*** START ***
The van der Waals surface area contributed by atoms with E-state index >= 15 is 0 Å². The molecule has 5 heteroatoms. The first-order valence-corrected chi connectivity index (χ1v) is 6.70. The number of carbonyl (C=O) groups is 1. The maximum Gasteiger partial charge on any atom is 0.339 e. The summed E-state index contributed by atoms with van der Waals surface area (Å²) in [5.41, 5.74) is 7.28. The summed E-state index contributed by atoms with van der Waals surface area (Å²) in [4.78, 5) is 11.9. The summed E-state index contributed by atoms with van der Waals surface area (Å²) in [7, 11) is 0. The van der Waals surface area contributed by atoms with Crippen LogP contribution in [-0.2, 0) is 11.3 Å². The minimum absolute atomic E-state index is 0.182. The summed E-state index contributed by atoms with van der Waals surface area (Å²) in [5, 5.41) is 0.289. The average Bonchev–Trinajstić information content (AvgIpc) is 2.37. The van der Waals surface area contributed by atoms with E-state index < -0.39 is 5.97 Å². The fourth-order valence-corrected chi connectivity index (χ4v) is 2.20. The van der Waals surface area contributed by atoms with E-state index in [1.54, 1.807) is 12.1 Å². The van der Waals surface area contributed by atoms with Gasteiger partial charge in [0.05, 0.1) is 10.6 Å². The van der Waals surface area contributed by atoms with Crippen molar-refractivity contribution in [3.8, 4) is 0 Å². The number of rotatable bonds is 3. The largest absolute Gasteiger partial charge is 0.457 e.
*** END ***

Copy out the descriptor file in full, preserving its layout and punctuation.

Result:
The van der Waals surface area contributed by atoms with E-state index >= 15 is 0 Å². The molecule has 5 heteroatoms. The first-order valence-corrected chi connectivity index (χ1v) is 6.70. The number of carbonyl (C=O) groups is 1. The maximum Gasteiger partial charge on any atom is 0.339 e. The summed E-state index contributed by atoms with van der Waals surface area (Å²) in [5.41, 5.74) is 7.28. The summed E-state index contributed by atoms with van der Waals surface area (Å²) in [4.78, 5) is 11.9. The summed E-state index contributed by atoms with van der Waals surface area (Å²) in [7, 11) is 0. The van der Waals surface area contributed by atoms with Crippen LogP contribution in [-0.2, 0) is 11.3 Å². The minimum absolute atomic E-state index is 0.182. The summed E-state index contributed by atoms with van der Waals surface area (Å²) in [5, 5.41) is 0.289. The average Bonchev–Trinajstić information content (AvgIpc) is 2.37. The van der Waals surface area contributed by atoms with E-state index < -0.39 is 5.97 Å². The fourth-order valence-corrected chi connectivity index (χ4v) is 2.20. The van der Waals surface area contributed by atoms with E-state index in [1.54, 1.807) is 12.1 Å². The van der Waals surface area contributed by atoms with Gasteiger partial charge in [0.05, 0.1) is 10.6 Å². The van der Waals surface area contributed by atoms with Crippen molar-refractivity contribution in [3.8, 4) is 0 Å². The number of rotatable bonds is 3. The largest absolute Gasteiger partial charge is 0.457 e.